Documentary, not rated, 101 minutes, Center for Contemporary Arts, 3 chiles
The story of Moe Berg is a great one. First generation son of Jewish immigrants, Princeton man, professional athlete, linguist, world traveler, radio quiz champ, playboy, an intellectual who got his law degree from Columbia University while playing major league baseball. And a spy.
Filmmaker Aviva Kempner, who did such a fine job on another pioneering Jewish ballplayer with her 1998 documentary The Life and Times of Hank Greenberg, takes on a character who wasn’t in Greenberg’s league when it came to baseball but whose overall dimensions far outstrip the confines of the ballpark. There’s so much to tell here, and Kempner digs in with a wealth of vintage photographs and movie footage of old ballgames and turn-of-the-century cities and immigrants, plus clips from feature films that have some bearing on the subject matter and legions of talking heads, sportswriters, Berg’s contemporaries, and sundry other folks.
It can all get a little overwhelming. With too much to say and too many people saying it, and no central narrator driving the story arc, The Spy Behind Home Plate sometimes plods and lacks focus.
Still, the guy was amazing. As a Princeton shortstop, he would speak in Latin with his second baseman if there was a baserunner. In 1923, Moe signed as a shortstop with the Brooklyn Robins (as the Dodgers were known at the time) because they wanted a Jewish ballplayer to tap into that growing Brooklyn demographic. But it cut no ice with his father, who wanted his son to be a lawyer. Bernard Berg never attended Moe’s games and would spit when the subject was broached.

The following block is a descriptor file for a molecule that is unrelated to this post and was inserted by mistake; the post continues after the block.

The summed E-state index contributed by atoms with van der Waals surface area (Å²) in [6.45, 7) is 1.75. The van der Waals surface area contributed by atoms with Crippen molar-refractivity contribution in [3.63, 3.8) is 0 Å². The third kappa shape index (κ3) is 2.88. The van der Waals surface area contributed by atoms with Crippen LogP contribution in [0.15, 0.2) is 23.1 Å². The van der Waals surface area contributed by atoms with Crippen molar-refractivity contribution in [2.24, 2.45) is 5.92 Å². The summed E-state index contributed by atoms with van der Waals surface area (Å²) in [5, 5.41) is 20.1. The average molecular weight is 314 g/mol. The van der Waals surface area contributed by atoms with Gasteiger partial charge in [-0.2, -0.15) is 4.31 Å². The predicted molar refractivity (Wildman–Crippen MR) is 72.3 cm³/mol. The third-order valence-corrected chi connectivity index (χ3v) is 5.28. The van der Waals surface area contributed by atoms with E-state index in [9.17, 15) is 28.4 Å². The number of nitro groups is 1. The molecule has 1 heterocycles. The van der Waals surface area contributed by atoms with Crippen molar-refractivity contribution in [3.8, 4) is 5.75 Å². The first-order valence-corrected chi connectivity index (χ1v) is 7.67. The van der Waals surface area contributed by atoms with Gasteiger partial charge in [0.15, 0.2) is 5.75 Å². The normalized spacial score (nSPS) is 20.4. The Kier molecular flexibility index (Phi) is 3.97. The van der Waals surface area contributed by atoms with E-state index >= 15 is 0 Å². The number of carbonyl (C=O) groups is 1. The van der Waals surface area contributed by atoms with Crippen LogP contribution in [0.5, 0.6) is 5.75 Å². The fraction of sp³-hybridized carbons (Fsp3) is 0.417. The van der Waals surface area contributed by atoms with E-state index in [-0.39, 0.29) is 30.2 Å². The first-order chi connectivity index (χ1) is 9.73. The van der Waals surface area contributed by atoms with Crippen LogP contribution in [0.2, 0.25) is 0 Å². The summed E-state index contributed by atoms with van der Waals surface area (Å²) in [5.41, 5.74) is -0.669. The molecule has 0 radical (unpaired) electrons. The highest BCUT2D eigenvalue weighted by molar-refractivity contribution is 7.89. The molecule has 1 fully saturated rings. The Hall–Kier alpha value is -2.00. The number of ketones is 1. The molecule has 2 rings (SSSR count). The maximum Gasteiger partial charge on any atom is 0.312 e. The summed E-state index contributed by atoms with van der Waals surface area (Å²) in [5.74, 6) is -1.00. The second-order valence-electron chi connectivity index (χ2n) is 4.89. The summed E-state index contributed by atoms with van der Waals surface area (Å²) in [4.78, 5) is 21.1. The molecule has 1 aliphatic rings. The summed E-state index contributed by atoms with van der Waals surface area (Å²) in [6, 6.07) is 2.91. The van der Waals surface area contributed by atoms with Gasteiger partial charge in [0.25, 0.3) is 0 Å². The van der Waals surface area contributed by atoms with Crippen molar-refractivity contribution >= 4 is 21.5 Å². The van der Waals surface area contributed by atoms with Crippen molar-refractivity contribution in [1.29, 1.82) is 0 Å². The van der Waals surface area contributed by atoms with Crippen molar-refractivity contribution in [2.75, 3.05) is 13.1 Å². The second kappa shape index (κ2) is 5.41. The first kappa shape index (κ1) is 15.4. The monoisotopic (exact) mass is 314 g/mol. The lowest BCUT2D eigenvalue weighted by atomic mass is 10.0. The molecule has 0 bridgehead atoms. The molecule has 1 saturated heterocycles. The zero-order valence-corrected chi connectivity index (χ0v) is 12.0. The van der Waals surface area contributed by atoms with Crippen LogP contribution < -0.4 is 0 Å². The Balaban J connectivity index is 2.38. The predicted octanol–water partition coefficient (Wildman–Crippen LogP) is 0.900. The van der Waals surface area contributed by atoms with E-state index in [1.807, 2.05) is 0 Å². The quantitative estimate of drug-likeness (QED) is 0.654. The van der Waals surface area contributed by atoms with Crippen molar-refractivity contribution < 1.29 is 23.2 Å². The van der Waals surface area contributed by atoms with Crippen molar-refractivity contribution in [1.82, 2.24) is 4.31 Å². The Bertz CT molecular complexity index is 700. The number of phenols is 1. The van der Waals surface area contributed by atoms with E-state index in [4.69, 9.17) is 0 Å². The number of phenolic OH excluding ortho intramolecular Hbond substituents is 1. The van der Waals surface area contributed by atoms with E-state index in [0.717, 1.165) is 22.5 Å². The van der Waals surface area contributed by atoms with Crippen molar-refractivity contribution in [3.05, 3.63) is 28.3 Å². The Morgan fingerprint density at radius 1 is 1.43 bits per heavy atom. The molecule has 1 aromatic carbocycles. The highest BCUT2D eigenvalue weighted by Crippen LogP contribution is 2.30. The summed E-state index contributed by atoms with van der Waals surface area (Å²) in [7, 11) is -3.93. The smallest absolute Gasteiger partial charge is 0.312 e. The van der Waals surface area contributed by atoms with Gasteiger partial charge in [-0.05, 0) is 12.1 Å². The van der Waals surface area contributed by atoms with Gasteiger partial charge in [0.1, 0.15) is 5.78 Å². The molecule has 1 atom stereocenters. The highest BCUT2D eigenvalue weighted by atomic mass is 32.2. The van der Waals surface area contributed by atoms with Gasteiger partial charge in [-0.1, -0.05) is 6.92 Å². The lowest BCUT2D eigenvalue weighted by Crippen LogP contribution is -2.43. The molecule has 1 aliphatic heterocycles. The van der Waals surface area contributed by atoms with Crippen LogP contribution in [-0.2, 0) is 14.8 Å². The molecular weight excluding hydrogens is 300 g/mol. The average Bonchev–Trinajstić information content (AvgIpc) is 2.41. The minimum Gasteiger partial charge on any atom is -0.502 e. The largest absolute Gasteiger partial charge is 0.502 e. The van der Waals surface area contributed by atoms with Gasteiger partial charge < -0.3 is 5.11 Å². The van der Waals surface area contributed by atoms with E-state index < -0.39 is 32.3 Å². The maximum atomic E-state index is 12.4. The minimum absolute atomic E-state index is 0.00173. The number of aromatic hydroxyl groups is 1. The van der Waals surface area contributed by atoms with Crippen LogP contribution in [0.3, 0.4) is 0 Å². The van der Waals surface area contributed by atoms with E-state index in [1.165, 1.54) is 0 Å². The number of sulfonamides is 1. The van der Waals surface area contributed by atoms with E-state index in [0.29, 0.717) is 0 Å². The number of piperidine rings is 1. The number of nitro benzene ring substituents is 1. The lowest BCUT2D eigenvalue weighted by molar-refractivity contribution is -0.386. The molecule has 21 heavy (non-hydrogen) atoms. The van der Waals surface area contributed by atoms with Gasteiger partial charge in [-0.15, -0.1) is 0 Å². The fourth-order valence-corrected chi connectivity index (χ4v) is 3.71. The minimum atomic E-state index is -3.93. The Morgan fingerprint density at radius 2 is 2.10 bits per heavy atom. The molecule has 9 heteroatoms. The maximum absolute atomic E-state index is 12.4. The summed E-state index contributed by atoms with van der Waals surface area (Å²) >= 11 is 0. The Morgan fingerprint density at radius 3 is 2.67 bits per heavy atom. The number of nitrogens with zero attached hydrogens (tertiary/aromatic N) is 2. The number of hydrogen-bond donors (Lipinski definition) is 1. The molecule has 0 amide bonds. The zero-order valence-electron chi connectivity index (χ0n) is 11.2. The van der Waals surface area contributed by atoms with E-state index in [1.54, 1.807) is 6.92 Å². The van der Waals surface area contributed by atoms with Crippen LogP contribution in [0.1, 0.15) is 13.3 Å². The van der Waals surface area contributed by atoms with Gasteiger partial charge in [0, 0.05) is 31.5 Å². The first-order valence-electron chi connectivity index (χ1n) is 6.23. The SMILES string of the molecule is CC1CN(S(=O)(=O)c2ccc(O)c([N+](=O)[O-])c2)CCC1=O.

Berg spent most of his pro career as a catcher with the reputation of “good field, no hit,” of whom it was said, “He speaks a dozen languages and can’t hit in any of them.”
There’s so much to say about Berg — his travels, his intellectual and cultural curiosity and accomplishments, his baseball career, and much more. But it’s the spy stuff we’re dying to get to, and the meat of that comes in late. When it does, it’s gripping: He was recruited by the Office of Strategic Services (OSS), the wartime forerunner of the CIA, where his most hair-raising assignment involved the German physicist Werner Heisenberg, one of the men behind Hitler’s atomic bomb program.
Last year’s feature film The Catcher Was a Spy (starring Paul Rudd as Berg) apparently hit the Heisenberg material harder. Here, you get a picture of the whole man. It probably helps to be a baseball fan, but there’s plenty here to intrigue anybody with a taste for intellect, mystery, and adventure.
Moe died in 1972. His last words were, “How did the Mets do today?” May he rest in peace.